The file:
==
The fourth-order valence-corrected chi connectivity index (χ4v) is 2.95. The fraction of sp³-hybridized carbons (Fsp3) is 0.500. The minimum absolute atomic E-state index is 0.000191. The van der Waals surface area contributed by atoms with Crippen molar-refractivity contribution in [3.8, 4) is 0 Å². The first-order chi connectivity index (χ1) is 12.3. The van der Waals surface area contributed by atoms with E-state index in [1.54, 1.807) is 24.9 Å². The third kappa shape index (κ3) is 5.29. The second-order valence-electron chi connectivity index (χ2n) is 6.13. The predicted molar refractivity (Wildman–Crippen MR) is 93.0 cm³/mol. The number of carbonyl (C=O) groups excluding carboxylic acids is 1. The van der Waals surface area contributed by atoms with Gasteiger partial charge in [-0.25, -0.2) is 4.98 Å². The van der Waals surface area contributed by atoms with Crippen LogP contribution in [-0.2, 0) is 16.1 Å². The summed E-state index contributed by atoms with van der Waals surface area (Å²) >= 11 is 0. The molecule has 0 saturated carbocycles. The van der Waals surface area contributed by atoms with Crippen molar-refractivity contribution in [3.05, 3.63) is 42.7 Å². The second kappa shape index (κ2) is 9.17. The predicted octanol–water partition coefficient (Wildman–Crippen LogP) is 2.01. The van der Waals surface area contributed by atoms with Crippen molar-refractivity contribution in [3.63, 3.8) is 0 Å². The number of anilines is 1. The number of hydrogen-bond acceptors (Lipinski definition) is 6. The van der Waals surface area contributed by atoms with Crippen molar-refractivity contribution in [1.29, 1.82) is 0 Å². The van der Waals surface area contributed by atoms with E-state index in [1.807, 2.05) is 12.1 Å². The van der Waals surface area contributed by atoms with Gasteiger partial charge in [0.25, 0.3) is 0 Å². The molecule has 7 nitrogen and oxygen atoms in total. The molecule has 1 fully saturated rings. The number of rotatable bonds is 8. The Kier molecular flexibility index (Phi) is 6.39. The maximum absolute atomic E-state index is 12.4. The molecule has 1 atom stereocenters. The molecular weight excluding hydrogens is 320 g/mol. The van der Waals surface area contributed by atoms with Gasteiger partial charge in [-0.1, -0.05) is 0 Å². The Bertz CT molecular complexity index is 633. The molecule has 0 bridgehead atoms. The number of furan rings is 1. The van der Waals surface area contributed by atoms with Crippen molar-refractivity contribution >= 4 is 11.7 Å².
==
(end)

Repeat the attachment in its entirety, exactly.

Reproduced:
The fourth-order valence-corrected chi connectivity index (χ4v) is 2.95. The fraction of sp³-hybridized carbons (Fsp3) is 0.500. The minimum absolute atomic E-state index is 0.000191. The van der Waals surface area contributed by atoms with Crippen molar-refractivity contribution in [3.8, 4) is 0 Å². The first-order chi connectivity index (χ1) is 12.3. The van der Waals surface area contributed by atoms with E-state index in [1.54, 1.807) is 24.9 Å². The third kappa shape index (κ3) is 5.29. The second-order valence-electron chi connectivity index (χ2n) is 6.13. The predicted molar refractivity (Wildman–Crippen MR) is 93.0 cm³/mol. The number of carbonyl (C=O) groups excluding carboxylic acids is 1. The van der Waals surface area contributed by atoms with Gasteiger partial charge in [-0.25, -0.2) is 4.98 Å². The van der Waals surface area contributed by atoms with Crippen LogP contribution in [-0.2, 0) is 16.1 Å². The summed E-state index contributed by atoms with van der Waals surface area (Å²) >= 11 is 0. The molecule has 0 saturated carbocycles. The van der Waals surface area contributed by atoms with Crippen molar-refractivity contribution in [3.05, 3.63) is 42.7 Å². The second kappa shape index (κ2) is 9.17. The predicted octanol–water partition coefficient (Wildman–Crippen LogP) is 2.01. The van der Waals surface area contributed by atoms with Crippen molar-refractivity contribution in [3.63, 3.8) is 0 Å². The number of anilines is 1. The number of hydrogen-bond acceptors (Lipinski definition) is 6. The van der Waals surface area contributed by atoms with Crippen molar-refractivity contribution in [1.29, 1.82) is 0 Å². The van der Waals surface area contributed by atoms with E-state index in [1.807, 2.05) is 12.1 Å². The van der Waals surface area contributed by atoms with Gasteiger partial charge in [0.25, 0.3) is 0 Å². The molecule has 7 nitrogen and oxygen atoms in total. The molecule has 1 fully saturated rings. The number of rotatable bonds is 8. The Kier molecular flexibility index (Phi) is 6.39. The maximum absolute atomic E-state index is 12.4. The molecule has 1 atom stereocenters. The molecular weight excluding hydrogens is 320 g/mol. The van der Waals surface area contributed by atoms with Gasteiger partial charge in [-0.1, -0.05) is 0 Å². The Bertz CT molecular complexity index is 633. The molecule has 0 bridgehead atoms. The number of furan rings is 1. The van der Waals surface area contributed by atoms with Crippen molar-refractivity contribution >= 4 is 11.7 Å².